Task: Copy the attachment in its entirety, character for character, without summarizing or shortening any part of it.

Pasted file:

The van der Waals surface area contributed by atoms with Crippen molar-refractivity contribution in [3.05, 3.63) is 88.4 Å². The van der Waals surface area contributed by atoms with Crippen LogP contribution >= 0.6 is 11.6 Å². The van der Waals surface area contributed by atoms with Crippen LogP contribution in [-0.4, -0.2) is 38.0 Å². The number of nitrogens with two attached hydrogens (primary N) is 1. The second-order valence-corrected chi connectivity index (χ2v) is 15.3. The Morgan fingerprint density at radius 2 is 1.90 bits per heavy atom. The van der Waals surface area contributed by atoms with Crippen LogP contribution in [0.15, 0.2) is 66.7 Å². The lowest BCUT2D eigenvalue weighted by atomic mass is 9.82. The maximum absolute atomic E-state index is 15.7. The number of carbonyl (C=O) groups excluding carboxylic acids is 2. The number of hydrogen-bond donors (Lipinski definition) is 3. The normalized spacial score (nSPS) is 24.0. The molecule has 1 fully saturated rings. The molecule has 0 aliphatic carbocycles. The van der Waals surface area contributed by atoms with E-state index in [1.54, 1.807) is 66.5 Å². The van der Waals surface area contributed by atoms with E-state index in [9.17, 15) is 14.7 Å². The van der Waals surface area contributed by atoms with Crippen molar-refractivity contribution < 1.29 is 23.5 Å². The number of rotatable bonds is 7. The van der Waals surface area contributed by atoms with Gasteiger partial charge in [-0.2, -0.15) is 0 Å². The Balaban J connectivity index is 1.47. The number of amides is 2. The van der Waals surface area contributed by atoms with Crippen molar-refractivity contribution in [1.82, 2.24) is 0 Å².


The van der Waals surface area contributed by atoms with Crippen molar-refractivity contribution in [3.05, 3.63) is 88.4 Å². The van der Waals surface area contributed by atoms with Crippen LogP contribution >= 0.6 is 11.6 Å². The van der Waals surface area contributed by atoms with Crippen LogP contribution in [-0.4, -0.2) is 38.0 Å². The number of nitrogens with two attached hydrogens (primary N) is 1. The second-order valence-corrected chi connectivity index (χ2v) is 15.3. The Morgan fingerprint density at radius 2 is 1.90 bits per heavy atom. The van der Waals surface area contributed by atoms with Crippen LogP contribution in [0.15, 0.2) is 66.7 Å². The lowest BCUT2D eigenvalue weighted by atomic mass is 9.82. The maximum absolute atomic E-state index is 15.7. The number of carbonyl (C=O) groups excluding carboxylic acids is 2. The number of hydrogen-bond donors (Lipinski definition) is 3. The normalized spacial score (nSPS) is 24.0. The molecule has 1 fully saturated rings. The molecule has 0 aliphatic carbocycles. The van der Waals surface area contributed by atoms with E-state index in [1.54, 1.807) is 66.5 Å². The van der Waals surface area contributed by atoms with E-state index in [9.17, 15) is 14.7 Å². The van der Waals surface area contributed by atoms with Crippen molar-refractivity contribution < 1.29 is 23.5 Å². The number of rotatable bonds is 7. The van der Waals surface area contributed by atoms with Gasteiger partial charge in [-0.2, -0.15) is 0 Å². The Balaban J connectivity index is 1.47. The number of amides is 2. The van der Waals surface area contributed by atoms with Crippen molar-refractivity contribution in [1.82, 2.24) is 0 Å².